The Evil That Men Do
A Persian sage once said that the greatest oppression a person experiences in life is mental oppression.
The body is but a chariot and takes us to where the mind or soul leads it; it executes thoughts and aspirations and as it finally crumbles down into dust, the soul merges with the Absolute and continues to influence earthlings from the other side of the universe.
The mind is therefore the mightiest force that nature has ever produced and contains within it the capacity to create and destroy.
This mental force, whose power stretches into the dim ranges of creation, is the greatest gift bestowed by the creator to Earthlings that through it they may carry forward a sustainable civilization.
Alas, the same human being endowed with such a mighty power uses it against his fellow man to extinguish it. Man is the only animal that takes away the freedom of his neighbor for no known reason other than pure sadism.
That is why, when in a Tigrinya children story, the snake was refused lodging in a village house because he was deemed too dangerous, he is reported to have said: “I may be evil okay, but I assure you that I don’t consider myself more evil than man….” And he was right.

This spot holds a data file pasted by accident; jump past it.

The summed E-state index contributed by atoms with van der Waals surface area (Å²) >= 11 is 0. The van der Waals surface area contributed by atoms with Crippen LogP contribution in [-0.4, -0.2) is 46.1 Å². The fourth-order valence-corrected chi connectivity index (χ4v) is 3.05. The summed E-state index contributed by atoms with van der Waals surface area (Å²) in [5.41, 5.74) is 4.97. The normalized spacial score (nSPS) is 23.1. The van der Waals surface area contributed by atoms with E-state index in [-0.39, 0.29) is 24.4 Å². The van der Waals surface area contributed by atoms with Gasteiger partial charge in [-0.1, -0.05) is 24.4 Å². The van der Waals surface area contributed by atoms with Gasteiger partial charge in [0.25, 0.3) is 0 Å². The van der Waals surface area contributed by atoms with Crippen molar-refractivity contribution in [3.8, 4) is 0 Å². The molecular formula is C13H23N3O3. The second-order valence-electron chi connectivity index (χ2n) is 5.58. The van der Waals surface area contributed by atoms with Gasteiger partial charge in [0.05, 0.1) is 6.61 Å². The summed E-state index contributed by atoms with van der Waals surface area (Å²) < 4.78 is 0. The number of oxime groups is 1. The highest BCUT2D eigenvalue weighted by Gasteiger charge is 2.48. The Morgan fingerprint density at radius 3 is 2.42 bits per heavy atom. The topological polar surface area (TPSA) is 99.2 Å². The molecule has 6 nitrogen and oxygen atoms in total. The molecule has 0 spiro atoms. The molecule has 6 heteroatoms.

In the mind of the tyrant, who is more evil than our snake, men ought either to be indulged or utterly destroyed. He is here either to kill or to maim.
One of the most bizarre properties of the mind is its capacity to change its form and see light in darkness and moisture in dryness, where pain and suffering re-appear as liberators, where injustice is seen as purification of the soul and humiliation looks like the only path to victory.
The idea that man is created to suffer, a doctrine dear to many Hindus and Christians and exemplified by the life of prophets and gurus, is not hidden to the tyrant. If he considers himself Godlike, then suffering is the inherent right of the masses.
And then along came Nietzsche who killed God simply in order to put the tyrant in His place, a superman of sorts who would unleash his evil powers on the weaklings. Such thoughts mass-produced Hitlers, Mussolinis, Stalins and Saddams and sent them to accomplish their ‘divine’ missions throughout the world.
During the heyday of the totalitarian regimes in Europe and Asia, the science of mind control was given much attention with the sole purpose of enslaving the masses.